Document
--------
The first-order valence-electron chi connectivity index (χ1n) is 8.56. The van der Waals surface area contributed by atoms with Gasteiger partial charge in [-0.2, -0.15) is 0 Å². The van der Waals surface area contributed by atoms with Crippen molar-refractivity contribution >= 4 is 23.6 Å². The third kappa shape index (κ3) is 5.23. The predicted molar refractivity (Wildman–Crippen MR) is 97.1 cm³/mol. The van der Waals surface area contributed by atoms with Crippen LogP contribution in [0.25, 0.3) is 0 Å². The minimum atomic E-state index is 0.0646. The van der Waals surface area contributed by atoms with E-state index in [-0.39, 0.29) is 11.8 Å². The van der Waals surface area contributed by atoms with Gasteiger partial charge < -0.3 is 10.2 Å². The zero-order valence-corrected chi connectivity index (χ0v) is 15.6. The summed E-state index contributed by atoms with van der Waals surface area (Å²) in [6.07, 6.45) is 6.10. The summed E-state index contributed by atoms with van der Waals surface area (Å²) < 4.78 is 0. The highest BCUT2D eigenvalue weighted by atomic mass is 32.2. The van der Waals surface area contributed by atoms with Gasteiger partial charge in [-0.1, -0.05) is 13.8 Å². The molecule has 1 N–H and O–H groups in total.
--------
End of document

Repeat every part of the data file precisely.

The first-order valence-electron chi connectivity index (χ1n) is 8.56. The van der Waals surface area contributed by atoms with Gasteiger partial charge in [-0.2, -0.15) is 0 Å². The van der Waals surface area contributed by atoms with Crippen molar-refractivity contribution >= 4 is 23.6 Å². The third kappa shape index (κ3) is 5.23. The predicted molar refractivity (Wildman–Crippen MR) is 97.1 cm³/mol. The van der Waals surface area contributed by atoms with Crippen LogP contribution in [0.25, 0.3) is 0 Å². The minimum atomic E-state index is 0.0646. The van der Waals surface area contributed by atoms with E-state index in [-0.39, 0.29) is 11.8 Å². The van der Waals surface area contributed by atoms with Gasteiger partial charge < -0.3 is 10.2 Å². The zero-order valence-corrected chi connectivity index (χ0v) is 15.6. The summed E-state index contributed by atoms with van der Waals surface area (Å²) in [6.07, 6.45) is 6.10. The summed E-state index contributed by atoms with van der Waals surface area (Å²) < 4.78 is 0. The highest BCUT2D eigenvalue weighted by atomic mass is 32.2. The van der Waals surface area contributed by atoms with Gasteiger partial charge in [-0.1, -0.05) is 13.8 Å². The molecule has 1 N–H and O–H groups in total.